One of the joys of participating in IFC programs is the inspiration we receive from learning about each other’s holy days and celebrations, many of which have origins and meanings that deeply reflect our connection to all elements of the Holy creation we experience. I always find interesting parallels and amazing communalities.
When asked to share some thoughts for the IFC blog at this time of the year, I immediately thought I would write about a relatively little known Jewish holiday observance that has become more prominent in the past 50 years known as Tu Bish’vat. Literally meaning the 15th day (full moon) of the Lunar month of Sh’vat, for at least 1800 years this day has been observed as the “New Year for Trees.”
While the date and name of this observance is post-Biblical as it is first mentioned in the Mishnah (Oral Law) compiled around 200 CE, the basis for the holiday is a concern to know the age of a fruit tree for purposes of tithing and perhaps protecting its viability in the first three years of growth (see the concept of Orlah in the Bible, Leviticus 19:23) In recent years there has been a revival of a 500 year old custom of having a ritual meal on Tu Bish’vat, eating and blessing various fruits and nuts mentioned in the Bible as well as celebrating natural events that pre-sage the coming of spring in the Holy Land such as the first appearance of almond blossoms
This year, a wonderfully creative scholar, Rabbi David Seidenberg suggested a new tradition for this season: Tu Bish’vat “wassailing” or singing to your trees. I hadn’t known that there was another tradition of wassailing beyond the sharing of Christmas carols at neighbor’s homes, namely wassailing in orchards. According to Professor Google, “the purpose is to encourage the spirits into ensuring a good harvest the following season. It takes place on the twelfth night after Christmas and involves a visit to a nearby orchard for singing, dancing, drinking and general merrymaking.”
Here we find interesting potential parallels between the two traditions beyond the parallels of Christmas and Chanukah as Winter Solstice Festivals that celebrate the birth of new hope through light and stars at the darkest time of the year. I know there are folks who play music for their plants year-round, but isn’t it a wonderful idea to extend blessings ritually to this particular element of Creation?
I had originally been prepared to mention how the date for this New Year for Trees occurs in late January or early February and therefore has a calendrical similarity with the first day of Chinese New Year that begins on the new moon that appears between 21 January and 20 February. (Actually the new moon rather than the full moon is an alternative opinion for the dating of the New Year of the Trees in the Mishna.) Both festivals symbolically mark the end of winter and the beginning of the spring season. The Chinese New Year is associated with animals, not trees (2024 will be the year of the dragon), but more on that below.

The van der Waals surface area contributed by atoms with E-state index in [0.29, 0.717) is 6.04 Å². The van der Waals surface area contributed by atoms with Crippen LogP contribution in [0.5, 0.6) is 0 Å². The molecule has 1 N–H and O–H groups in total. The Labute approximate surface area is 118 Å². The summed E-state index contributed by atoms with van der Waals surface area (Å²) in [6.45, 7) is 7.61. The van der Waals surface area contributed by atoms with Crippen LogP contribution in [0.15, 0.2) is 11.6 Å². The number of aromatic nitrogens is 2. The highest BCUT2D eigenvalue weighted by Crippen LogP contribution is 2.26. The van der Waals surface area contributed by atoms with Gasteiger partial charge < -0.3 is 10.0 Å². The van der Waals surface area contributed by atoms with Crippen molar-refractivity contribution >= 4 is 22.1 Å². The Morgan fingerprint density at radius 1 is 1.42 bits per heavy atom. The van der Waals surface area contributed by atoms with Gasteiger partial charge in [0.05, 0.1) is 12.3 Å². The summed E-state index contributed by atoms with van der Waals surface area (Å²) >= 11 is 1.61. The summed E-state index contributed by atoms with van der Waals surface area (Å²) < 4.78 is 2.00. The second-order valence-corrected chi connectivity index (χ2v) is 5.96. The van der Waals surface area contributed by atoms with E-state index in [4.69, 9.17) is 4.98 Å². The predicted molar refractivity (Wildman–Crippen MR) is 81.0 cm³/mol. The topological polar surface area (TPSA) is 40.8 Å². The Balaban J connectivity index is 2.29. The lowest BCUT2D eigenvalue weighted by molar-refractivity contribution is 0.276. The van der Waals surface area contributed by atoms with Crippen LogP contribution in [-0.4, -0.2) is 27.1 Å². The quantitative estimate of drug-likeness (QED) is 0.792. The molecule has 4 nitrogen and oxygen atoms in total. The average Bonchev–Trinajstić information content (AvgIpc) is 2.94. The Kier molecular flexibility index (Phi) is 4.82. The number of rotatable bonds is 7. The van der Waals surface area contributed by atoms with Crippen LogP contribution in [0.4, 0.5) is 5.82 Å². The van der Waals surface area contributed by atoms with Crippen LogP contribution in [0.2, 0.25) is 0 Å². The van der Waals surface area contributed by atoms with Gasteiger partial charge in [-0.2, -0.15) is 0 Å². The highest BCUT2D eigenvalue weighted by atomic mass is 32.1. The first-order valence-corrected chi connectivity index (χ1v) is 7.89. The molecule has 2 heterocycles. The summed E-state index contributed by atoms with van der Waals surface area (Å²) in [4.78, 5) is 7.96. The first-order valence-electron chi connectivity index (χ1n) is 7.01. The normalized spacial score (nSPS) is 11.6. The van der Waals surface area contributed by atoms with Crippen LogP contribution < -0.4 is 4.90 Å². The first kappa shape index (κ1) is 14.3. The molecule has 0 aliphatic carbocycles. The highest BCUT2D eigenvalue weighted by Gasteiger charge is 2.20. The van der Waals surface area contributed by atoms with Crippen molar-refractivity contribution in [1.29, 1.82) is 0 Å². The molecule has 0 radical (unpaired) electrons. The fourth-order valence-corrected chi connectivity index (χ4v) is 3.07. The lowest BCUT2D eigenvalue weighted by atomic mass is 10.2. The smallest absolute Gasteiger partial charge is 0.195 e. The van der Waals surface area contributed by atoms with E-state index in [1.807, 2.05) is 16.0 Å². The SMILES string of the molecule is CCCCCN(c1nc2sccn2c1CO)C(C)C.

Those knowledgeable about faiths and cultures know that many religious traditions mark their New Years at the time of the Vernal (Spring) Equinox in the Northern Hemisphere, which is around March 20 in the Western calendar. Our Baha’i and Zoroastrian sisters and brothers both observe the Festival of Nawruz (literally “new day”) as the first day of the year with major celebrations. Although it is not clear whether early pre-Zoroastrian Iranian culture celebrated a feast as the first day of the calendar, there are indications that they may have observed the beginning of both autumn and spring, respectively related to the harvest and the sowing of seeds, for the celebration of the New Year. This would be an interesting parallel to the Jewish practice of harvest festivals in the Spring and Fall. It might also explain why the Biblical text regards the Spring month of Nisan when Passover occurs as the first month of the year. Rosh Hashanah, the current observance of the Jewish New Year occurs in the fall, near the autumnal equinox as the first day of the seventh month. The Zoroastrian traditions, beliefs, and calendar had a strong influence on the development of Jewish practice and through Judaism to Christianity and Islam.
I have a coming attraction to share with you as well. In the last couple of years, Jews concerned with the dignity and, sadly, the suffering of the Holy but non-human animals with which we share our environment have begun observing a New Year for Animals (Rosh HaShanah Levehemot.) This date is mentioned in the very same section of the Mishnah which noted the date for the New Year for Trees (Rosh HaShanah L’ilanot.) It occurs on the first day of the lunar month preceding Rosh Hashanah, typically in August.
The origins of this observance are also Biblical in connection with the appropriate age for animal sacrifices at the ancient Temple. But we can expect that there will be new rituals developed for singing to and blessing animals since the renewal of the tradition has been proposed by Jewish vegetarians. Perhaps they will be influenced by those traditions which already have a ritual for “Blessing of the Animals,” a well-established tradition in Roman Catholicism dating from the time of St. Francis. The process of sharing and learning from each other’s faiths is well grounded by the work of the IFC.
by Rabbi Gerry Serotta, IFC Executive Director Emeritus